August 9, 2003
Dramatic Privy Council Ruling

By Meb Cutlack (Belize Reporter newspaper)

It may not yet be obvious but last week's Privy Council ruling may well signal the end not just of the Chalillo dam but also of this present PUP government.  What is already abundantly clear is that the Government's hasty action in passing the self-serving Macal River Development Act has flown in the face of internationally accepted legal practice and brought not just the Government of Belize into disrepute but shone a spotlight of disgrace on the entire country of Belize.

The Privy Council last week did more than simply allow BACONGO to proceed to a full hearing of its case against BELCO and GOB in December. It signalled to the Belize Government its doubts about the “unusual” relationship between BECOL and the Government of Belize.

The President of the court expressed his concern that the Macal River Development Act sought to prevent the Privy Council decision from being acted upon. The Attorney General of Belize, Godfrey Smith, then gave assurances that the Government would abide by the ruling of the court DESPITE the new Act. This about-turn should, in itself, signal Fortic Inc of Canada that the game is up and that they had better rethink, and rethink quickly, the entitre Chalillo dam project.

From the very start Chalillo has been a lie, a mistake piled upon the earlier mistake of the Mollejon dam. Chalillo has also been, from the very beginning and also along with Mollejon, the particular baby of finance supremo Ralph Fonseca.. Like Fortis, it is time for Mr. Fonseca to consider his best option:  that is, to resign, to go quietly before he brings down the entire government - and the Peoples United Party with it. The reality of what has happened in London, and what is to come, is not just that Mr. Fonseca and the government have been caught out but that they most probably face true condemnation in December, condemnation not just for lack of sticking to legally binding environmental guidelines but also, very likely, harsh condemnation for attempting to ursurp the laws of Belize by passing legislation to bypass judicial process, legislation which directly confronts the Constitution of Belize.

The Belizean people must also by now realize that they have been taken for a ride not only over Chalillo but over many other issues as well. Those whom I call “First Belizeans”, a favoured few who have been handed huge chunks of the assets which belong to all Belizeans and who are prospering very nicely indeed under the PUP government, should begin to question the legality of some of the assets which have been passed to them. It is one thing to legitimately acquire government assets through open and transparent tendering process but quite another kettle of rather smelly fish to take over government assets without any legal process what-so-ever.  They should consider that an action which can succeed in the Privy Council over an environmental issue could also most likely succeed equally on issues to do with the illegal handover of government property without either transparency, legal tender or due process of any sort.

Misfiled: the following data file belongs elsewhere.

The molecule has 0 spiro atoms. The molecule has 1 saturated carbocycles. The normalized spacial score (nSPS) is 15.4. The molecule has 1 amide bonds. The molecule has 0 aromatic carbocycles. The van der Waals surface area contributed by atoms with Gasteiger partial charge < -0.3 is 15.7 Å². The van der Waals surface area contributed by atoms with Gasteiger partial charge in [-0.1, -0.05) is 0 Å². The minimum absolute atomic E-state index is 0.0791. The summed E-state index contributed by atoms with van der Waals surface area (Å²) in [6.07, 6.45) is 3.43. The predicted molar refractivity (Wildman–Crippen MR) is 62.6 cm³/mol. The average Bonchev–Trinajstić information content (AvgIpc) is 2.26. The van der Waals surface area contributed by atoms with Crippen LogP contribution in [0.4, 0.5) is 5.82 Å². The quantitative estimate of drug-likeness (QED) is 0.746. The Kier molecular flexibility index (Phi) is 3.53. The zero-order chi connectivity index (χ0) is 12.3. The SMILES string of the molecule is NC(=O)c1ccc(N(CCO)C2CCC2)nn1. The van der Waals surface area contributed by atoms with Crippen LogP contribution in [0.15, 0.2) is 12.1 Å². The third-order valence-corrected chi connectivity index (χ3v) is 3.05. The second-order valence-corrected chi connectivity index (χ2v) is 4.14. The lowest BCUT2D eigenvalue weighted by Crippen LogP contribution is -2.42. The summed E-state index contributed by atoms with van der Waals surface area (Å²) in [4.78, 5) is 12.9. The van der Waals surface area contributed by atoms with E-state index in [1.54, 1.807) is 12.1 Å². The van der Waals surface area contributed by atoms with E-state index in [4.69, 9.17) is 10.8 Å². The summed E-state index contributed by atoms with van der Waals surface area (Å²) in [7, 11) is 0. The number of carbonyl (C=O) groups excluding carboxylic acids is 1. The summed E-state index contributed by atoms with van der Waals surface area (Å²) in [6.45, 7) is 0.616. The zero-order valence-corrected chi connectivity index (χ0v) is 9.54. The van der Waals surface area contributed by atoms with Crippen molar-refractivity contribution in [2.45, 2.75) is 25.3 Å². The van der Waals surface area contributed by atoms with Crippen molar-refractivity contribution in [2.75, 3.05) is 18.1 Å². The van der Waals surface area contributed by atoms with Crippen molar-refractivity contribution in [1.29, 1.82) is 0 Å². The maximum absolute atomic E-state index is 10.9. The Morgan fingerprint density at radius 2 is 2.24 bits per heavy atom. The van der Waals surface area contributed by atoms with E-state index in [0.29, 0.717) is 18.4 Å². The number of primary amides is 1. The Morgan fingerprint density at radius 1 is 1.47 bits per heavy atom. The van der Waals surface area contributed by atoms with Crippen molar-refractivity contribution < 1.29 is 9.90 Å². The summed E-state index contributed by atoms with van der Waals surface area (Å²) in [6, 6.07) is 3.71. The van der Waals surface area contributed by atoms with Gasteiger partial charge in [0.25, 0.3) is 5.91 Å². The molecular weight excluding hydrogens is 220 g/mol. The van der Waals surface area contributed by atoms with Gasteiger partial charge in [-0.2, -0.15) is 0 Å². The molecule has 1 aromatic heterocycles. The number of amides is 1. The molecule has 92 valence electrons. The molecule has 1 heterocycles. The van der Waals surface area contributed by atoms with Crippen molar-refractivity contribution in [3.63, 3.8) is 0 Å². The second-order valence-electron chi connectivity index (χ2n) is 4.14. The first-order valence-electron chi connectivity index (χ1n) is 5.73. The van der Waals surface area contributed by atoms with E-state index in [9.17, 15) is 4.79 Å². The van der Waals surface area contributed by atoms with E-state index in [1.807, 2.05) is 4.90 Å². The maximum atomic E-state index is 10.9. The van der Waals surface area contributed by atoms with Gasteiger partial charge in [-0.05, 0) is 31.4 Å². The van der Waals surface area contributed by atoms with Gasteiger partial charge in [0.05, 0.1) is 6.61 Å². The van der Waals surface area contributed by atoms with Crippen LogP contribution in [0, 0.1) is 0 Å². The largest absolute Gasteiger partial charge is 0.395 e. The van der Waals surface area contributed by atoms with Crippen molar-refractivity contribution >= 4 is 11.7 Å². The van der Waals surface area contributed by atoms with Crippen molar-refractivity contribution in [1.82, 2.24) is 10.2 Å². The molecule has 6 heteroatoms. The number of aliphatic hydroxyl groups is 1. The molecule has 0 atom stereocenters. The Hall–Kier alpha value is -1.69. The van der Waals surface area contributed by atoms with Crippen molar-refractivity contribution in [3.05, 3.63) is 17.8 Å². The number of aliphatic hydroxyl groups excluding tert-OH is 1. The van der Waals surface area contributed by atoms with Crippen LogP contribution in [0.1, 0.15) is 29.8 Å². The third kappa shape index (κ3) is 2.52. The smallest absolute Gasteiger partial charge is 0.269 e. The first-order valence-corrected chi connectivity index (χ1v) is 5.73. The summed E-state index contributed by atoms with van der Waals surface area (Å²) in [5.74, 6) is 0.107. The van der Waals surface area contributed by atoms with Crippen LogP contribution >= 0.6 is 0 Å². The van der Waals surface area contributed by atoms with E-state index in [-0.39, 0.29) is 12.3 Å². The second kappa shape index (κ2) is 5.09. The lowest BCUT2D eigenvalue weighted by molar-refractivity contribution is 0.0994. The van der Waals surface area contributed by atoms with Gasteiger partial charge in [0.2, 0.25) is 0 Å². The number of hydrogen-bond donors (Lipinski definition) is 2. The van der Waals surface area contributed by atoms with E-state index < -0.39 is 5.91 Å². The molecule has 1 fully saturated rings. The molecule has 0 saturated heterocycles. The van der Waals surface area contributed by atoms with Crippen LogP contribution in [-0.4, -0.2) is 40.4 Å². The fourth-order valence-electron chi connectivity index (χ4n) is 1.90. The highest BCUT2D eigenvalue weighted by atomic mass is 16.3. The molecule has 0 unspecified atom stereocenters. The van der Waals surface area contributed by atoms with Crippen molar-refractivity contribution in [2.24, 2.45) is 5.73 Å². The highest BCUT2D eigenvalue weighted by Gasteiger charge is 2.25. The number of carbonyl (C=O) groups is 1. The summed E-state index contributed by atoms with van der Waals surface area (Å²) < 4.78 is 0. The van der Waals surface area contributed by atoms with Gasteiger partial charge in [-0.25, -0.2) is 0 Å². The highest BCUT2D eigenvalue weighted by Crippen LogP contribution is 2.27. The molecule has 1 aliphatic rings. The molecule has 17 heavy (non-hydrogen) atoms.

To label as a “bribe” the sale of the government printers to the former manager of the Printers at the very time in which that manager was involved in a labour dispute with the Governemt would be quite unacceptable and certainly not true but, when that sale is salted with a DFC loan to allow this officer to make the purchase, then it can only be said that such a transaction is “indiscreet” at the very least.  And its timing is so blatant that it suggests that the government feels it can do what it likes, when it likes, and that the assets and laws of Belize are no more or less than fodder on which to fatten itself. The President of the Privy Council commented last week that BELCO/Fortis had received from government "benefits of the provisions of the Third Master agreement” that he had “never seen before” in any contract.

Perhaps this alone should give all members of the government, and particularly Prime Minister Said Musa, pause for very serious thought and reconsideration not just of its immediate future but the future of the country as a whole.  The outcome of last week's case could be a crossroads, with one path leading back to democracy and sanity, the other onward to olligarchal dictatorship and disaster.  Perhaps in the near future a national unity government will be called for and a person respected by all political persuasions, such as Jorge Espat, could be asked to form such a government.

This current government has reached the end of the

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